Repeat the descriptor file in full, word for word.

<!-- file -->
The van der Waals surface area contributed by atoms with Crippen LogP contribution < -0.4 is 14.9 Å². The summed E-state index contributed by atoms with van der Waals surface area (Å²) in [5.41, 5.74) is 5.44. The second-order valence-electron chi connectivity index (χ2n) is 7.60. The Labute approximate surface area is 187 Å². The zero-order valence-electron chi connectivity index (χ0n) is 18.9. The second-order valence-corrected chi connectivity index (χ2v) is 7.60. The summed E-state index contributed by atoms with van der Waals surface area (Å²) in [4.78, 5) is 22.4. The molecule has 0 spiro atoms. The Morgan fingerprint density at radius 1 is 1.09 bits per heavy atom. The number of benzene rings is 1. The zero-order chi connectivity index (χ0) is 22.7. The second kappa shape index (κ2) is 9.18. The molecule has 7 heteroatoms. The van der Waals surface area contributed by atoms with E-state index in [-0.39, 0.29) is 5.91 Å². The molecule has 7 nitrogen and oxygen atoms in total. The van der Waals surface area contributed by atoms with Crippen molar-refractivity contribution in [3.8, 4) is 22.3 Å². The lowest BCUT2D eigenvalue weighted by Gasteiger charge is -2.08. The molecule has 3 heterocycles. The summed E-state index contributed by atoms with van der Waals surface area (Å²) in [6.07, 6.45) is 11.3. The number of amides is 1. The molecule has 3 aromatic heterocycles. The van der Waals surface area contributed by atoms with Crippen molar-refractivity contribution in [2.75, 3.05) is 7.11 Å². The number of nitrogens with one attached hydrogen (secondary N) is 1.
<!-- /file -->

The van der Waals surface area contributed by atoms with Crippen LogP contribution < -0.4 is 14.9 Å². The summed E-state index contributed by atoms with van der Waals surface area (Å²) in [5.41, 5.74) is 5.44. The second-order valence-electron chi connectivity index (χ2n) is 7.60. The Labute approximate surface area is 187 Å². The zero-order valence-electron chi connectivity index (χ0n) is 18.9. The second-order valence-corrected chi connectivity index (χ2v) is 7.60. The summed E-state index contributed by atoms with van der Waals surface area (Å²) in [4.78, 5) is 22.4. The molecule has 0 spiro atoms. The Morgan fingerprint density at radius 1 is 1.09 bits per heavy atom. The number of benzene rings is 1. The zero-order chi connectivity index (χ0) is 22.7. The second kappa shape index (κ2) is 9.18. The molecule has 7 heteroatoms. The van der Waals surface area contributed by atoms with E-state index in [-0.39, 0.29) is 5.91 Å². The molecule has 7 nitrogen and oxygen atoms in total. The van der Waals surface area contributed by atoms with Crippen molar-refractivity contribution in [3.8, 4) is 22.3 Å². The lowest BCUT2D eigenvalue weighted by Gasteiger charge is -2.08. The molecule has 3 heterocycles. The summed E-state index contributed by atoms with van der Waals surface area (Å²) in [6.07, 6.45) is 11.3. The number of amides is 1. The molecule has 3 aromatic heterocycles. The van der Waals surface area contributed by atoms with Crippen molar-refractivity contribution in [2.75, 3.05) is 7.11 Å². The number of nitrogens with one attached hydrogen (secondary N) is 1.